Standing between a joint high-speed vessel called Fowl River and a Littoral Combat Ship called Jackson 6, U.S. Senator Richard Shelby, R-Tuscaloosa, Mayor Sandy Stimpson and Austal Ltd President of USA Operations Craig Perciavalle stopped to speak with media during a tour of Mobile’s site on Jan. 20.

Shelby’s trip to south Alabama came just days after announcing there will soon be a significant boost to the area’s economy — Mobile will receive a new federal courthouse and the existing courthouse will be renovated, courtesy of the Fiscal Year 2014 Government Funding Bill, which was filed on Jan. 13.

More notable to Austal, and other businesses on Mobile harbor, is the report accompanying the funding bill directs the Corps of Engineers to study the widening and deepening of Mobile harbor.  This is a necessary, preliminary step under the Corps’ regulations before the work can be undertaken.

“Mobile can be one of the top five ports in the country,” Shelby said. “Its economic potential is limitless. I am pleased that this legislation provides for the next critical step in that direction.”

 However, there was some negative news for Austal just before Shelby’s visit as well. At the beginning of 2014, a memo regarding the nation’s 2015 budget revealed the order for LCS vessels was possibly being cut from 52 ships down to 32 ships. The LCS program, which is overseen by the Pentagon, buys the ships from Austal and Lockheed Martin.

Shelby and Perciavalle were still optimistic though, saying it wasn’t a final decision.

The senator said he was disappointed, but still hopes for the best.

“I don’t like it, but at the same time I think if we can build 32 (ships) we’re still on positive ground. The Navy likes what we’re doing,” Shelby said. “I think the ship has proven its worth to the Navy.

“Nothing is ever a done deal in Washington, (D.C.). This is a step that we don’t like, but at the same time there is competition. I believe we’ll be fine in Mobile. I’m going to work to see it is.”

Perciavalle said the possible decrease in ships wouldn’t affect Austal for several years.

“If this does happen, it will not be until two to three years away,” he said. “We are still hiring and will hire about 200 people in the next few months.”

Stimpson felt Austal’s LCS would sell itself.

“Like Senator Shelby, I would say this isn’t a done deal,” he said. “I think as the ship proves itself in trials and shows its sea worthiness, the demand will be there.”

While the possibility of losing business at Austal is a threat, the possibility for growth in downtown Mobile is real.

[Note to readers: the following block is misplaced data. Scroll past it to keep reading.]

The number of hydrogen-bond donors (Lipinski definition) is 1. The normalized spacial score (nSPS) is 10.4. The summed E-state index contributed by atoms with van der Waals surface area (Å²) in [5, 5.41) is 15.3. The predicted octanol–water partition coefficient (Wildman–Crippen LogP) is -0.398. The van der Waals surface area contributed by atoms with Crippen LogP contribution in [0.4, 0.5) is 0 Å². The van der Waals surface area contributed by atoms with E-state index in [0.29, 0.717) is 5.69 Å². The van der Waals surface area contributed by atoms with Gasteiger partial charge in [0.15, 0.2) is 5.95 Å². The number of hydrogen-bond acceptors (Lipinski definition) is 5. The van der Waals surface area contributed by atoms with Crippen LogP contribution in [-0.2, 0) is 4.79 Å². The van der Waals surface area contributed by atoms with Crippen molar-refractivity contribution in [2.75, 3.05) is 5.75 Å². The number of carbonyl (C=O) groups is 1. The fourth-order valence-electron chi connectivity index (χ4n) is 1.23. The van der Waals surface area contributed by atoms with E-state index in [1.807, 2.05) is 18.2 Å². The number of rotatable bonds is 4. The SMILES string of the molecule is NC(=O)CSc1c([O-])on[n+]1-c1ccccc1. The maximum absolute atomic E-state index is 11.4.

Stimpson called the new federal courthouse a boost to downtown.

“This will really help downtown Mobile. It will clean up an area that needs it, and it will be beneficial for the economy,” he said.

The Fiscal Year 2014 Government Funding Bill provides $69.5 million to construct a new federal courthouse in Mobile and to renovate the existing courthouse. That will be done by combining the $69.5 million with the $49 million that is remaining from previously appropriated courthouse funding for Mobile. The total project cost will be $118.5 million.

In a September 2013 feasibility study by the U.S. General Services Administration (GSA) for Mobile, it proposed constructing a 138,000-square-foot facility with three district courtrooms and three magistrate courtrooms at a cost of $85.9 million.

The project’s remaining $32.6 million would be used to modernize the existing courthouse and accommodate the U.S. Bankruptcy Court and U.S. Probation, which are currently housed in leased space.

The total design and construction work is expected to take five and a half years.

According to a Jan. 14 press release by Shelby’s office, the new building is needed because “the John A. Campbell Courthouse was built from 1932-1934.  The existing building lacks the physical space to accommodate the full program and operational needs of the Court and is unable to support criminal proceedings adequately.  The building’s tenants are crowded in non-contiguous space, and it lacks restricted circulation, requiring the public, jurors, attorneys, prisoners and judges to use the same corridors.  Additionally, due to space constraints, U.S. Bankruptcy Court and U.S. Probation are housed in privately owned lease space at a cost of $1 million annually.”

After his stop at Austal, Shelby headed over to UTC Aerospace Systems in Foley.